Starbucks Launches Coffee Variants with Olive Oil

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US coffee chain Starbucks, which had difficulties in the Italian market, produced olive oil coffee varieties to attract the attention of Italians. Claiming that olive oil enriches the taste of coffee, the company’s new products will arrive in branches in other countries, following Italy, by the end of the year.

Starbucks, the world’s largest coffee chain, announced that it has launched a variety of beverages made with olive oil in Italy.

Starbucks CEO Howard Schultz said olive oil’s “unexpected, velvety, buttery aroma enriches the coffee and stays beautifully on the palate.”

Italy’s Coffee Culture is Local and Based on Loyalty

However, Starbucks is among the main US businesses facing hurdles as it tries to expand into the Italian food and beverage market. Italy’s current coffee market includes independent and often family-run cafes. Starbucks currently has about 20 stores in the country.

Schultz said, “Now, there will be people who will ask how olive oil is in coffee. But the answer is in the cup. I don’t remember a time when I was more excited, more enthusiastic in over 40 years.” he said.

Schultz also noted that olive oil coffee varieties will begin selling in Southern California stores in the US this spring, with Britain, the Middle East and Japan following Italy and the US later this year.

Launched in Italy, the Oleato line includes an espresso shaken with ice and an olive oil latte “steamed with oat milk” according to information on Starbucks’ website. Starbucks will also feature a cold brew coffee “with a silky infusion of Partanna extra virgin oil with vanilla sweet cream mousse … flowing slowly through the drink.”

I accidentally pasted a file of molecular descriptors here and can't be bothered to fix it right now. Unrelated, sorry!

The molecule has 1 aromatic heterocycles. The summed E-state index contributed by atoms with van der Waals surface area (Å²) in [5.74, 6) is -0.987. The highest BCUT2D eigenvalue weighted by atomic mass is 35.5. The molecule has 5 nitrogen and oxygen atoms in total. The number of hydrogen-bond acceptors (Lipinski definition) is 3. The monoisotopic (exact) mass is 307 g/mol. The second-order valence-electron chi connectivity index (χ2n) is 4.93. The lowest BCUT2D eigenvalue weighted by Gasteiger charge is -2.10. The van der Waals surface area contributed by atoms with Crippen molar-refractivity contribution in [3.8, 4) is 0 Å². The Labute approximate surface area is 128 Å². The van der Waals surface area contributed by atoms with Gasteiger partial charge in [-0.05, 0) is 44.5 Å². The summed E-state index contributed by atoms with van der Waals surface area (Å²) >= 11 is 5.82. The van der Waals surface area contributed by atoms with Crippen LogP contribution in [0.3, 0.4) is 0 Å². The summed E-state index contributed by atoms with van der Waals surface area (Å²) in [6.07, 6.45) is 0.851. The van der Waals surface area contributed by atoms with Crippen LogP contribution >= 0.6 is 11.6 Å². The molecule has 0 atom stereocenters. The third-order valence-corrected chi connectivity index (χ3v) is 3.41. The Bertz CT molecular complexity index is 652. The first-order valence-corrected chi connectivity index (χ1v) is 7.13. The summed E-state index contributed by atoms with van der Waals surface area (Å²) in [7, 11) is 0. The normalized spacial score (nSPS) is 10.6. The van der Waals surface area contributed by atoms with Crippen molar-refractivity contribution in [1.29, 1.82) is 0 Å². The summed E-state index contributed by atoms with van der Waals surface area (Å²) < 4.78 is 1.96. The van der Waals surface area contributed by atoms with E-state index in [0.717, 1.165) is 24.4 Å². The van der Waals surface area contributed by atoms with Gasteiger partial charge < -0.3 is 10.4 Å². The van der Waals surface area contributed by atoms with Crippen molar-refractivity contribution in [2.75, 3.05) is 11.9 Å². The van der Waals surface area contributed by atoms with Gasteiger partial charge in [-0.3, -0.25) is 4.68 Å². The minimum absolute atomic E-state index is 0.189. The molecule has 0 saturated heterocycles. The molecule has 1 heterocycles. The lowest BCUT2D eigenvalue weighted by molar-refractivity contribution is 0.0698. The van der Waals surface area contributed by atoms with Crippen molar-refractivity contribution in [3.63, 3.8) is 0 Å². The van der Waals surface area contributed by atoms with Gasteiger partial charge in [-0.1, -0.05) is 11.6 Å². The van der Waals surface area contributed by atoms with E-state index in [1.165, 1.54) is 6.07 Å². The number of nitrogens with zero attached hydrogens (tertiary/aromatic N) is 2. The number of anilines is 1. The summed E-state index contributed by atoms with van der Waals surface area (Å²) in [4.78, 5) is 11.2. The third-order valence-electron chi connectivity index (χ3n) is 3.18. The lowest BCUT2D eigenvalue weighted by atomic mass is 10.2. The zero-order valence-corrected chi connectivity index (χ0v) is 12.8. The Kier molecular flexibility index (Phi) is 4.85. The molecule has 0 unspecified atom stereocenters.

Starbucks Launches Coffee Variants with Olive Oil

Fundamental Items of the Mediterranean Cuisine

Olive oil forms an important part of Mediterranean cuisine, which is associated with countries such as Turkey, Italy, Greece and Spain. The health benefits of olive oil can be attributed in part to its monounsaturated fatty acids, which contain vitamins and minerals, and polyphenols, which are micronutrients from plants. On the other hand, some Italians called for a boycott of Starbucks when it announced plans to open its first store in the country in 2018. “We are not here to teach Italians how to make coffee. We come here to demonstrate what we have learned, with humility and respect,” Schultz said at that time.

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